On October 30, 1991, the grand jury indicted Covington on a variety of drug trafficking, firearm, and money laundering offenses. A superseding indictment was returned on January 9, 1992. Both the original and the superseding indictment contained counts providing for the forfeiture of “any and all properties constituting, or derived from, proceeds” obtained as a result of the illegal activity and any properties used to facilitate that activity. Such assets “include[d], but [were] not limited to” cash of up to $168,000 that the government had not yet located.
On May 12, 1992, after obtaining the approval of the Department of Justice, the government filed a bill of particulars identifying the $103,800 paid to the law firm as subject to forfeiture. It also sought and obtained a restraining order to prevent dissipation of the fee. 21 U.S.C. § 853(e)(1)(A).
In August, 1992, the district court disqualified the law firm from continuing to represent Covington. The judge observed that the most important reason for the disqualification was Covington's statement that while he wanted to plead guilty, he could not because one of his lawyers informed him that such a plea would place the law firm's acceptance of the fee in an unfavorable light. Another important reason for the disqualification related to the government's intention to use evidence concerning Covington's legal fee at trial. J.A. 567-68. New counsel was then appointed.
On September 25, 1992, Covington entered a guilty plea. He was sentenced in February, 1993 to 262 months in prison. At sentencing, pursuant to 21 U.S.C. § 853, and with Covington's consent, the $103,800 fee paid to the law firm was ordered forfeited. Subsequently, the law firm sought to vacate the forfeiture order. It filed a petition asserting that it was “reasonably without cause to believe” that the fee was subject to forfeiture. 21 U.S.C. § 853(n)(6)(B). The district court rejected the petition. In re Moffitt, Zwerling & Kemler, P.C., 846 F.Supp. 463 (E.D.Va.1994) (“Moffitt I ”).
Thereafter, the government sought a final decree of forfeiture to collect the $103,800 from Moffitt, Zwerling. The firm maintained, however, that recovery was limited to the $3,695 that remained unspent at the time the district court entered the May, 1992 restraining order. Nearly all of the $103,800 fee was spent, in fact, as early as January, 1992. In response, the government pursued a number of remedies to retrieve some or all of the fee. First, it argued that the firm, under § 853, was liable to the government for the full $103,800; the district court rejected this claim. In re Moffitt, Zwerling & Kemler, P.C., 864 F.Supp. 527 (E.D.Va.1994) (“Moffitt II ”). Next, the government sought forfeiture of any property traceable to the fee as property “derived from” forfeitable assets. 21 U.S.C. § 853(a). Finally, to recover the fee, the government brought common law actions of detinue and conversion under Virginia law. The district court ruled on a variety of discovery disputes arising from the tracing effort, In re Moffitt, Zwerling & Kemler, P.C., 875 F.Supp. 1152 (E.D.Va.1995) (“Moffitt III ”), and it ruled that the state common law actions were preempted by the CFA. United States v. Moffitt, Zwerling & Kemler, P.C., 875 F.Supp. 1190 (E.D.Va.1995) (“Moffitt IV ”). Both the government and the law firm now appeal certain aspects of these rulings.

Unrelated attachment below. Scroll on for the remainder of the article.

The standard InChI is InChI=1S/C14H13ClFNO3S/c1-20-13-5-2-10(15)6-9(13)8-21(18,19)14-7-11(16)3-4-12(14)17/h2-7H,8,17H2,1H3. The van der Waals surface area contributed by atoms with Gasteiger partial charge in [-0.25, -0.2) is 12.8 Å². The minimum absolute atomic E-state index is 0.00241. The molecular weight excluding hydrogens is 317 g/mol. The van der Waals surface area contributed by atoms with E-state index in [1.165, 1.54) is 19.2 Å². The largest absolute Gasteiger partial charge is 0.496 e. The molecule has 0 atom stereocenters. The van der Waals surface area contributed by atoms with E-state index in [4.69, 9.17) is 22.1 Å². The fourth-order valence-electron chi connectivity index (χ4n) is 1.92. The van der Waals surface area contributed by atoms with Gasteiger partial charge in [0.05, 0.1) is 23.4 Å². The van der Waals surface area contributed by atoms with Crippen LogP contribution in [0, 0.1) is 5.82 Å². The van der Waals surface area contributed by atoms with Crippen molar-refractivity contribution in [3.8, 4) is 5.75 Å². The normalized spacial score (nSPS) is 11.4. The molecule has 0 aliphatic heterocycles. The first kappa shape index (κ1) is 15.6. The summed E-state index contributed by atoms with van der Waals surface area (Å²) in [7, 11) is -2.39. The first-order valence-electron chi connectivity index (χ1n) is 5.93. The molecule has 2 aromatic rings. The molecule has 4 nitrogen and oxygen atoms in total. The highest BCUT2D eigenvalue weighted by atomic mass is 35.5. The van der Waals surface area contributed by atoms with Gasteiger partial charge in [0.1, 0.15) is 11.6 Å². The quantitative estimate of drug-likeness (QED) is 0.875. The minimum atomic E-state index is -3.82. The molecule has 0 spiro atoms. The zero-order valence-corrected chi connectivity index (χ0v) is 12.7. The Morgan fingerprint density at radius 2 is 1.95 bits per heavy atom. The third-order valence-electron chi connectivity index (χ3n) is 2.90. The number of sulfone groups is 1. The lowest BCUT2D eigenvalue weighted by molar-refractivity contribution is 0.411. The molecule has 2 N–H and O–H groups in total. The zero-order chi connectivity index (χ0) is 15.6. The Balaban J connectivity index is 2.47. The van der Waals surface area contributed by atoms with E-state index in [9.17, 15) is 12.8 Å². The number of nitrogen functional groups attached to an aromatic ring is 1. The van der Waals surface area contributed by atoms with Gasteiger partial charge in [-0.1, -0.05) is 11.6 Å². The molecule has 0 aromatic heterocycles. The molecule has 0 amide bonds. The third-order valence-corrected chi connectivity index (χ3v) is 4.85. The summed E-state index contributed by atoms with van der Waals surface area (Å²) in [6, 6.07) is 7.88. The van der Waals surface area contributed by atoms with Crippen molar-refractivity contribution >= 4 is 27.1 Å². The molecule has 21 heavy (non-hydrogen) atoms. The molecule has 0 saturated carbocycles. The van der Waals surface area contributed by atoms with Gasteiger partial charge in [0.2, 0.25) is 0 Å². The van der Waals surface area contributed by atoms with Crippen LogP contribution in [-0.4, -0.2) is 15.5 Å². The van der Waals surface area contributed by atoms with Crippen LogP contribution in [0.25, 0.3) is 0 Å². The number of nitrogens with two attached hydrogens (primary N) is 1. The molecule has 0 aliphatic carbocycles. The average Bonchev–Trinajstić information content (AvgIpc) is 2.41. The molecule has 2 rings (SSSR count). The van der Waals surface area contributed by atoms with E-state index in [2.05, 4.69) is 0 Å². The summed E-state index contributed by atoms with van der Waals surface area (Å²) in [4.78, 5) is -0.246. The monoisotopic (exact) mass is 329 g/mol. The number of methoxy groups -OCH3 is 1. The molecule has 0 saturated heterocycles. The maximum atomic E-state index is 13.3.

We first address the alleged improprieties in the procedure employed by the government to subject the fee to forfeiture. Moffitt, Zwerling contends that the district court lacked jurisdiction to order forfeiture of the fee because that fee was not specified in the indictment. This claim is meritless. First, the indictment and the superseding indictment contained forfeiture counts naming “any and all properties constituting, or derived from” or used to facilitate criminal activities. The list of assets “include[d], but [was] not limited to ․ [a]ny and all interest of WILLIAM PAUL COVINGTON in $168,000 in United States currency.” The indictment thus sought forfeiture of all the proceeds of Covington's criminal activity, explicitly including up to $168,000 not yet accounted for.